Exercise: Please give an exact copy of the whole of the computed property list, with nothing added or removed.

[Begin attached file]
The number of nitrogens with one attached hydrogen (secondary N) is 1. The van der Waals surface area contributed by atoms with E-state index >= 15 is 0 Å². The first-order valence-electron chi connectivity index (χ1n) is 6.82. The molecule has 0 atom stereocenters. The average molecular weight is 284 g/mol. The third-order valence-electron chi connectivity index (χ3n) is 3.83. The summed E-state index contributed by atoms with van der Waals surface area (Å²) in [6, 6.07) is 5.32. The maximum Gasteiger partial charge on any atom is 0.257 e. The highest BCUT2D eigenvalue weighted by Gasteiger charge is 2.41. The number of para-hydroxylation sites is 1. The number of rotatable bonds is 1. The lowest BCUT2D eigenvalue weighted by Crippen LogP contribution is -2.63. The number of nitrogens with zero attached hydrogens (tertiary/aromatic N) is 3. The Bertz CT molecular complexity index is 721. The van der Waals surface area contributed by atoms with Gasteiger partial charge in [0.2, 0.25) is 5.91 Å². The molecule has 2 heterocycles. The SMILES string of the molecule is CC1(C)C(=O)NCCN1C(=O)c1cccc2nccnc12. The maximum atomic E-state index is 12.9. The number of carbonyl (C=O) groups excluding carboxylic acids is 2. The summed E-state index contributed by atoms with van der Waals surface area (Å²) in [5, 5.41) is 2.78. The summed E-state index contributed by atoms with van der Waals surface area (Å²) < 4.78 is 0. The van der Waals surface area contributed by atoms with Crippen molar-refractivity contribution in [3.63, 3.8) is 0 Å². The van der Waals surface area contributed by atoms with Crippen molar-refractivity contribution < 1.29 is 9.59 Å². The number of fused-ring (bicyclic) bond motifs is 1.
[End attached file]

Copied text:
The number of nitrogens with one attached hydrogen (secondary N) is 1. The van der Waals surface area contributed by atoms with E-state index >= 15 is 0 Å². The first-order valence-electron chi connectivity index (χ1n) is 6.82. The molecule has 0 atom stereocenters. The average molecular weight is 284 g/mol. The third-order valence-electron chi connectivity index (χ3n) is 3.83. The summed E-state index contributed by atoms with van der Waals surface area (Å²) in [6, 6.07) is 5.32. The maximum Gasteiger partial charge on any atom is 0.257 e. The highest BCUT2D eigenvalue weighted by Gasteiger charge is 2.41. The number of para-hydroxylation sites is 1. The number of rotatable bonds is 1. The lowest BCUT2D eigenvalue weighted by Crippen LogP contribution is -2.63. The number of nitrogens with zero attached hydrogens (tertiary/aromatic N) is 3. The Bertz CT molecular complexity index is 721. The van der Waals surface area contributed by atoms with Gasteiger partial charge in [0.2, 0.25) is 5.91 Å². The molecule has 2 heterocycles. The SMILES string of the molecule is CC1(C)C(=O)NCCN1C(=O)c1cccc2nccnc12. The maximum atomic E-state index is 12.9. The number of carbonyl (C=O) groups excluding carboxylic acids is 2. The summed E-state index contributed by atoms with van der Waals surface area (Å²) in [5, 5.41) is 2.78. The summed E-state index contributed by atoms with van der Waals surface area (Å²) < 4.78 is 0. The van der Waals surface area contributed by atoms with Crippen molar-refractivity contribution in [3.63, 3.8) is 0 Å². The van der Waals surface area contributed by atoms with Crippen molar-refractivity contribution < 1.29 is 9.59 Å². The number of fused-ring (bicyclic) bond motifs is 1.